Construction of the first pier on the present location started in 1904, after the great land reclamation which extended Salisbury Road. It was of a "finger design". The pier opened in 1906, but was destroyed by typhoon in September 1906.
Its replacement, which was designed to accommodate two ferries, was completed in 1914. In the early 1950s, construction of the present twin-piered terminal commenced on both sides of Victoria Harbour. The structure was completed in 1957, concurrent with the completion of the now demolished Edinburgh Place Ferry Pier, which was built on the island side. Both piers were examples of Streamline Moderne.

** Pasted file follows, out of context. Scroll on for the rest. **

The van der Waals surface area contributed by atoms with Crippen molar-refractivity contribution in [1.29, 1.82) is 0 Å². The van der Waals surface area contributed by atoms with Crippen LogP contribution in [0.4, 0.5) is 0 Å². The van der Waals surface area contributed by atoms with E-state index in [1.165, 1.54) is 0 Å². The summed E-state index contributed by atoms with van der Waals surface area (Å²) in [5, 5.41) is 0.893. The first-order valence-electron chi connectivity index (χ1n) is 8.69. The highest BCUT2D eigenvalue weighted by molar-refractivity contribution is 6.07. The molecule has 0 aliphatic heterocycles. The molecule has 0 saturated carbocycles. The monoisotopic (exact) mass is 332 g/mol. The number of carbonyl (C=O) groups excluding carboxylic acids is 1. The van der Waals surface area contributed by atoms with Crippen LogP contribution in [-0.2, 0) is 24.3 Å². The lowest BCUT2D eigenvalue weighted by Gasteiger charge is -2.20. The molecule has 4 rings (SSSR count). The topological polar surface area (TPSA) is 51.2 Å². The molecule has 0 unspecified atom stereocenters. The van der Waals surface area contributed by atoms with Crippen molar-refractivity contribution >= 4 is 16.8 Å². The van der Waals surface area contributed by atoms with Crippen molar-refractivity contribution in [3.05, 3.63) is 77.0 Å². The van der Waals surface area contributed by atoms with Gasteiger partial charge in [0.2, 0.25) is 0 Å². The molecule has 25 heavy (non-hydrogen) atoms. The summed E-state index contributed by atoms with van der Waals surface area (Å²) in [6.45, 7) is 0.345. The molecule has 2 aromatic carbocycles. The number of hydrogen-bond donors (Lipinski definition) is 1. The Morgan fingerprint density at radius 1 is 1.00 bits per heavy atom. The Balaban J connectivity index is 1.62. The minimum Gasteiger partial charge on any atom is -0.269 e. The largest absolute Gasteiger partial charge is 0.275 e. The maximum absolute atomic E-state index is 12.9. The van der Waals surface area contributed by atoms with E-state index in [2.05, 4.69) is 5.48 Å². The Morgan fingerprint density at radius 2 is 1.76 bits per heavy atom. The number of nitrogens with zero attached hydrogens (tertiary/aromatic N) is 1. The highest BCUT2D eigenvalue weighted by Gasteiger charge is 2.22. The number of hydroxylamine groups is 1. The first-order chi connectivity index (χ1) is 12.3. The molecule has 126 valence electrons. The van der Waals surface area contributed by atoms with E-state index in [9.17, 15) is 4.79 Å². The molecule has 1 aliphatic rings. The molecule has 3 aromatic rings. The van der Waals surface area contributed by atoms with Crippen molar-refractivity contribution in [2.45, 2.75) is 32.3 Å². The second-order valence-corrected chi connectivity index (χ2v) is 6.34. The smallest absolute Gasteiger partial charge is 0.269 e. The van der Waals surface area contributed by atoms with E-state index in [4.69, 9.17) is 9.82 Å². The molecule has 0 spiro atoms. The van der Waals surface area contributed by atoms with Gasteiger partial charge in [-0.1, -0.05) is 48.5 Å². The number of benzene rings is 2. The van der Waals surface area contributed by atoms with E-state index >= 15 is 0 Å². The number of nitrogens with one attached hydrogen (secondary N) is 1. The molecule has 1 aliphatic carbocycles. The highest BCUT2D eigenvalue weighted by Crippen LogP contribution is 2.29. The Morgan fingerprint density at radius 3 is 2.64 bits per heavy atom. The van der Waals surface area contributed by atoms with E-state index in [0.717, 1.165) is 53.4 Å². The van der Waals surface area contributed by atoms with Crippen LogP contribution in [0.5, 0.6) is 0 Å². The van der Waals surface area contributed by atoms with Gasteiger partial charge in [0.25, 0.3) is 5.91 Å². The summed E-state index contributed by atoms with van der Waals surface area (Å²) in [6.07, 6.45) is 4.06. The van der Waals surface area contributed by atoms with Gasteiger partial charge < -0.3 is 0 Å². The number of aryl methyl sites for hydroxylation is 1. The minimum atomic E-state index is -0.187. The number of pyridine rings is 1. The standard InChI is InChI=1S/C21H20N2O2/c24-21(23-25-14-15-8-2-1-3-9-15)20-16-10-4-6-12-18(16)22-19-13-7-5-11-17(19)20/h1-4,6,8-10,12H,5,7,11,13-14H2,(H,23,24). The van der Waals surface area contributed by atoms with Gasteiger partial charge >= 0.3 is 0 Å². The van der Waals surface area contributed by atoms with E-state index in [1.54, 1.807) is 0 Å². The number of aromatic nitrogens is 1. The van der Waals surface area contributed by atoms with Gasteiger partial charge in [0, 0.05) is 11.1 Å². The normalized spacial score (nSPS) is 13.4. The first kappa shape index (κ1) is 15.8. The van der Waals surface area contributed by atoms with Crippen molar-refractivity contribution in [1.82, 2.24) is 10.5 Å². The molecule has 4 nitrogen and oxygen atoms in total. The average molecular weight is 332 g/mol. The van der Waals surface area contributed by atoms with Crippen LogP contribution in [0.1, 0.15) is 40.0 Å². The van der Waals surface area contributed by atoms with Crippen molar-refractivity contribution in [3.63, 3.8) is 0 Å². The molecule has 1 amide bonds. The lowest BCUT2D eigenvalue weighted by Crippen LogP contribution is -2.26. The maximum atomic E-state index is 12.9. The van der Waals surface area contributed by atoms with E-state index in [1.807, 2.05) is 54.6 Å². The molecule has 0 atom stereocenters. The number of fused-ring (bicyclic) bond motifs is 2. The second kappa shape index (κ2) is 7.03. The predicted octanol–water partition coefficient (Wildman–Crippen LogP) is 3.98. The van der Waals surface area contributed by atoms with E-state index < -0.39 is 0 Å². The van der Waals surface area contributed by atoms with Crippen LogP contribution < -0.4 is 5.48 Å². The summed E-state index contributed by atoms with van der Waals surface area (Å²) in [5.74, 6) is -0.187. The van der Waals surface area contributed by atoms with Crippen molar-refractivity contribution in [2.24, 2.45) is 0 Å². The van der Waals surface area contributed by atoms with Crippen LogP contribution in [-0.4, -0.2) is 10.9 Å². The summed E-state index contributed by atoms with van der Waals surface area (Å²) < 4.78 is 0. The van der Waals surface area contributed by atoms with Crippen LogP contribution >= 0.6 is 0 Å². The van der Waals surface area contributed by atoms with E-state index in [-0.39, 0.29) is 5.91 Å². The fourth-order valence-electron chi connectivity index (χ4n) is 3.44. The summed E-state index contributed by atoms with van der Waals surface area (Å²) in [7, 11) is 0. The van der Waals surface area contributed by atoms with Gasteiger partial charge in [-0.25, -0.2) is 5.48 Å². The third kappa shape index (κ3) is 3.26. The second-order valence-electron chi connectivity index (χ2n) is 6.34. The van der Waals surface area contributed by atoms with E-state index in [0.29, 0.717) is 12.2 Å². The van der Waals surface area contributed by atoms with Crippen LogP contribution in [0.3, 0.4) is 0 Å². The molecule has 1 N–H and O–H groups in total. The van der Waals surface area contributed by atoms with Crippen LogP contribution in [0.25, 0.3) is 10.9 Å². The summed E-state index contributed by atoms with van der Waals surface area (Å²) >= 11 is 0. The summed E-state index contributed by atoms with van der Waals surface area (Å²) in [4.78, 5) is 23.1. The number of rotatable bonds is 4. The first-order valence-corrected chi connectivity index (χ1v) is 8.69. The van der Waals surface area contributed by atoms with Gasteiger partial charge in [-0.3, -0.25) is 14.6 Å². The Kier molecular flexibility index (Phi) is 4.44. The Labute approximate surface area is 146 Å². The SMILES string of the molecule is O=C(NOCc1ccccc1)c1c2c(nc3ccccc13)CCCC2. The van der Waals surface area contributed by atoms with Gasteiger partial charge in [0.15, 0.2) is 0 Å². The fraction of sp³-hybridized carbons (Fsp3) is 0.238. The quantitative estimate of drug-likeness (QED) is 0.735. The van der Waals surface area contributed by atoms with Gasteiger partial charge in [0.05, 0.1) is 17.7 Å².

Like the Ferry Pier on Hong Kong Island, the pier consists of a two bi-level piers. The upper level boarding is more expansive than the lower level boarding area. The two structures are supported by wood pilings. Unlike the Hong Kong side, the Tsim Sha Tsui pier itself does not have a clock tower, though one is located nearby.